Supernatural: Crossroad Blues
June 11, 2021 10:31 AM - Season 2, Episode 8 - Subscribe

When Sam and Dean try to save the lives of some people who have sold their souls to a crossroad demon, the demon offers Dean himself a deal.
posted by orange swan (4 comments total)
 
Sam: So much for a low profile. You've got a warrant in St. Louis and you're officially in the fed's database.
Dean: Dude, I'm like Dillinger or something!
Sam: Dean, it's not funny. It makes the job harder, we've got to be more careful now.
Dean: Well, what've they got on you?
Sam: I'm sure they just haven't posted it yet.
Dean: Wait, no accessory? Nothing?
Sam: Shut up.
Dean: Ha! You're jealous.
Sam: No I'm not!
Dean: Alright, what have you got on the case there you innocent, harmless young man you?

Dean: We know a little about a lot of things; just enough to make us dangerous.

Sam: [when Dean returns to the car after a fact-finding mission] So?
Dean: The secretary's name is Carly, she's 23, she kayaks, and they're real.
Sam: You didn't happen to ask her if she has seen any black dogs lately, did you?
Dean: Every complaint called in this week about anything big, black, hairy, or doglike. There are 19 calls in all, and uh... [pulls a post-it off a piece of paper] I don't know what this thing is.
Sam: You mean Carly's Myspace address?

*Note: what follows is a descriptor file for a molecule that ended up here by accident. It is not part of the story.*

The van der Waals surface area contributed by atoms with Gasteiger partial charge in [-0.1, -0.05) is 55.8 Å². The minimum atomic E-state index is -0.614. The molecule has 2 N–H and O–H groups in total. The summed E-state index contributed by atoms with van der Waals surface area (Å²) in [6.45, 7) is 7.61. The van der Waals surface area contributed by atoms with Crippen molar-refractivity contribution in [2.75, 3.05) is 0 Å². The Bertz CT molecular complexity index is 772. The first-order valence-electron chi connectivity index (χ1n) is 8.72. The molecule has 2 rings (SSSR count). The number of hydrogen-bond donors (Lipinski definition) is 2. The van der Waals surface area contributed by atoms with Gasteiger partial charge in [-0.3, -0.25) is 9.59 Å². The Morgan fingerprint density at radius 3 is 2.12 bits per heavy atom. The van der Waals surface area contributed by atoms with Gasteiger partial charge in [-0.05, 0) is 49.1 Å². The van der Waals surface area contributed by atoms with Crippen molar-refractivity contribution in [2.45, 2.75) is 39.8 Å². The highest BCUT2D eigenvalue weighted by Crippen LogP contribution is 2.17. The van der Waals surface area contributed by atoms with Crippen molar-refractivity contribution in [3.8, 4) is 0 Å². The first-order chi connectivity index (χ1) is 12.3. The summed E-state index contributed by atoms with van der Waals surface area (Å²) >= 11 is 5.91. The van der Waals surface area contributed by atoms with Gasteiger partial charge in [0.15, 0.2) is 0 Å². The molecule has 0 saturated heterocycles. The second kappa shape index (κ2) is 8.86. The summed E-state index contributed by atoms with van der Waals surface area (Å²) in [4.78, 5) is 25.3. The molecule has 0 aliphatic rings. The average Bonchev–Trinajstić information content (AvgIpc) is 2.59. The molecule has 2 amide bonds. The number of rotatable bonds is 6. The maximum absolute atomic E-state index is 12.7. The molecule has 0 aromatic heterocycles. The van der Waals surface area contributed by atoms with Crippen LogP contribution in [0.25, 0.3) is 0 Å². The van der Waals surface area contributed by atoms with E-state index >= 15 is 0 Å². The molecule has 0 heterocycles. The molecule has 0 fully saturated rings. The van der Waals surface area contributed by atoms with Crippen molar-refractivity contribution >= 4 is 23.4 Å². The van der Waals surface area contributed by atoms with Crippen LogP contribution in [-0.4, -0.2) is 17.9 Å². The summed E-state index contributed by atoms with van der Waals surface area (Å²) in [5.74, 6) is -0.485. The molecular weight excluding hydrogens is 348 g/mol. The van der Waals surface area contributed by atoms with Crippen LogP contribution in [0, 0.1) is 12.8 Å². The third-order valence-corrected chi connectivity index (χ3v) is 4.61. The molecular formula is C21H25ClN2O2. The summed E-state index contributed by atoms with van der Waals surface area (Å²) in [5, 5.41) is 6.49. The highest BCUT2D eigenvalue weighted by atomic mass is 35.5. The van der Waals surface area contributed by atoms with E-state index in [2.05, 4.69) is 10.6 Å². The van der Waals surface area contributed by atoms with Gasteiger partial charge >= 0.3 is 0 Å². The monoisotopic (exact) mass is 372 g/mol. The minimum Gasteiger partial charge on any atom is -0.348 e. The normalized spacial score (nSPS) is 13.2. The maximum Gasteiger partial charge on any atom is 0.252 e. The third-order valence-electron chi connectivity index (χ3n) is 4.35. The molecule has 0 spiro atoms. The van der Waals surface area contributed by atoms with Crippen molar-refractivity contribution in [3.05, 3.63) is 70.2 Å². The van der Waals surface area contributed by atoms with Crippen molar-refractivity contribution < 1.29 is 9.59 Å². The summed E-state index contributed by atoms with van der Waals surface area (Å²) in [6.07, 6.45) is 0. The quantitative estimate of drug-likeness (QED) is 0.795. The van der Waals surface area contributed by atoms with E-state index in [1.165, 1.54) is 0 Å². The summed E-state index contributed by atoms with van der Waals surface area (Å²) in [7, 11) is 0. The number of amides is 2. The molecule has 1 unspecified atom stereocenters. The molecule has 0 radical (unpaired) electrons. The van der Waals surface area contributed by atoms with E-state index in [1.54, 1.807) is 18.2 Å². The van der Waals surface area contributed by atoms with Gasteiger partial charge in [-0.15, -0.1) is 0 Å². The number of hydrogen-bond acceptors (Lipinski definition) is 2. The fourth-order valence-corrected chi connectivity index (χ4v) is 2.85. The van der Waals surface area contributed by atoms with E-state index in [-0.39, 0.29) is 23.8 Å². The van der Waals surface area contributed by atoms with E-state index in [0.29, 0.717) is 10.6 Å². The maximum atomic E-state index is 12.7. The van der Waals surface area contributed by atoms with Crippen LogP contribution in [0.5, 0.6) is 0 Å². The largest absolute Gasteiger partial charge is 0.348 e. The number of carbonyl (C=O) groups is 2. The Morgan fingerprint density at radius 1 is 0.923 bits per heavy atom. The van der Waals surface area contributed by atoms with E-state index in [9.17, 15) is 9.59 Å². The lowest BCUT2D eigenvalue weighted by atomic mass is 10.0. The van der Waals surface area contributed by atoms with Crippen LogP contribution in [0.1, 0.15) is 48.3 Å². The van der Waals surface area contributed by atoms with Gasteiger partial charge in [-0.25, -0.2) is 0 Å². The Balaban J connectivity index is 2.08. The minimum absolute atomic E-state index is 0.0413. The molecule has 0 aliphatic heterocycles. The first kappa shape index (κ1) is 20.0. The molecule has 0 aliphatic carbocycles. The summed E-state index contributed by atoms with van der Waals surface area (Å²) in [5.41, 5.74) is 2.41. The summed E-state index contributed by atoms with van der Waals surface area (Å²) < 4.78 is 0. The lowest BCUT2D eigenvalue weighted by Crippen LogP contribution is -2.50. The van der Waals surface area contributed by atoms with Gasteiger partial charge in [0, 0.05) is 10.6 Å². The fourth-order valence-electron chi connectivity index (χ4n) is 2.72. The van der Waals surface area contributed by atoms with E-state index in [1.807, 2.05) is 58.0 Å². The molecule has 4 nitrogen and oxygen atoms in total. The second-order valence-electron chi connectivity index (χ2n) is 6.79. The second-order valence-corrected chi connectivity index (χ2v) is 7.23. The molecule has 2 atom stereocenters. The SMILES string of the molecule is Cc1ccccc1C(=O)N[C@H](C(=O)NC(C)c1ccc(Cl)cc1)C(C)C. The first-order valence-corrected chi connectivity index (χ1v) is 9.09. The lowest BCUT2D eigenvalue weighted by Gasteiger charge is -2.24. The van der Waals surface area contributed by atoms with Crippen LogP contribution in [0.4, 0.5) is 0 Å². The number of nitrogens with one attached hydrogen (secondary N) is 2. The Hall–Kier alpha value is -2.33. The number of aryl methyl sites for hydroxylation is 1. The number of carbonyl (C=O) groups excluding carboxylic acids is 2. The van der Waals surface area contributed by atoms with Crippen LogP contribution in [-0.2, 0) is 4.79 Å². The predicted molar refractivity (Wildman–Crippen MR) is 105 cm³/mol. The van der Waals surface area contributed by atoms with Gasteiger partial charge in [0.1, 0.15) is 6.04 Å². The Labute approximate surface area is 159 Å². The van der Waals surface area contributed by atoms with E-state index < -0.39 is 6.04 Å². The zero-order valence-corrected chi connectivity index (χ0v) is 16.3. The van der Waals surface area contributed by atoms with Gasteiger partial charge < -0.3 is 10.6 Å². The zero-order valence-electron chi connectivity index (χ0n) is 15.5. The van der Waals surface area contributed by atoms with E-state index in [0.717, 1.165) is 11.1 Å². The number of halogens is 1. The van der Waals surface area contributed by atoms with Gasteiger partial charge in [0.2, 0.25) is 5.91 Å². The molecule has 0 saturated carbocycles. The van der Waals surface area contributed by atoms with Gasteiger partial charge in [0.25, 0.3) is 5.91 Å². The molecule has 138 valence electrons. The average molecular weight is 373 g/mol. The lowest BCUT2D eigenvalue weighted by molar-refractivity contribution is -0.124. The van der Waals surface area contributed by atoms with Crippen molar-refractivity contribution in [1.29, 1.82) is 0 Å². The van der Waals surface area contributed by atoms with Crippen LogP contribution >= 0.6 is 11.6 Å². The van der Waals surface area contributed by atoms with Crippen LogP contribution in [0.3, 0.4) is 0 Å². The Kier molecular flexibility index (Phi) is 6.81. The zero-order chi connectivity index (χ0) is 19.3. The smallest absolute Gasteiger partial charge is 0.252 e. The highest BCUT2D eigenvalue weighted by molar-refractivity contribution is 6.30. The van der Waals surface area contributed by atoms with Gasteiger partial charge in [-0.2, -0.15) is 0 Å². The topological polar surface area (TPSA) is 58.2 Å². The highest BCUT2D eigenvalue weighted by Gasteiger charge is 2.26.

Dean: Yeah, Myspace, what the hell is that?
Sam: [laughs]
Dean: Seriously, is that like some sort of porn site?

Crossroads Demon: Look, your dad is supposed to be alive. You're supposed to be dead. This will just set things straight. Put things back in their natural order, and you get ten extra years on top. That's a bonus.
Dean: Do you think you could throw in a set of steak knives?

Dean Winchester: [after crossroads demon kisses him] What the hell was that for?
Crossroads Demon: Sealing the deal.
Dean: You know, I usually like to be warned before I'm violated by demon tongue.


From the IMDb trivia section for this episode:

Robert Johnson was a young, and by all accounts untalented, boy who, as a teenager in the early 1920s, would hang around bars listening to the Blues musicians of the day. He dreamed of being able to play like them. From the accounts of his contemporaries, he disappeared for a few months and when he resurfaced he could play the Blues better than anyone. He shot to fame almost over night. His music does feature many occult references, and the legend grew that he had sold his soul to the devil in return for talent and fame. He died at 27, under mysterious circumstances. There are several different accounts of his death, and he left behind at least three women claiming to be his widow. It is not known where, or if, he was buried. To this day he remains an artistic legend, and those who remembered him maintained till they died that they had never seen anything like him before or since.

The song "Crossroad Blues", from which this episode takes its title, is playing when Robert Johnson makes his deal with the demon at the crossroads. The version used is actually sung by the real Robert Johnson. It is the only recording ever made of him singing that song.

The doctor is hiding out in Baskervilles Motel, which is a reference to Arthur Conan Doyle's "The Hound of the Baskervilles", a Sherlock Holmes mystery centering around a mysterious gigantic black dog.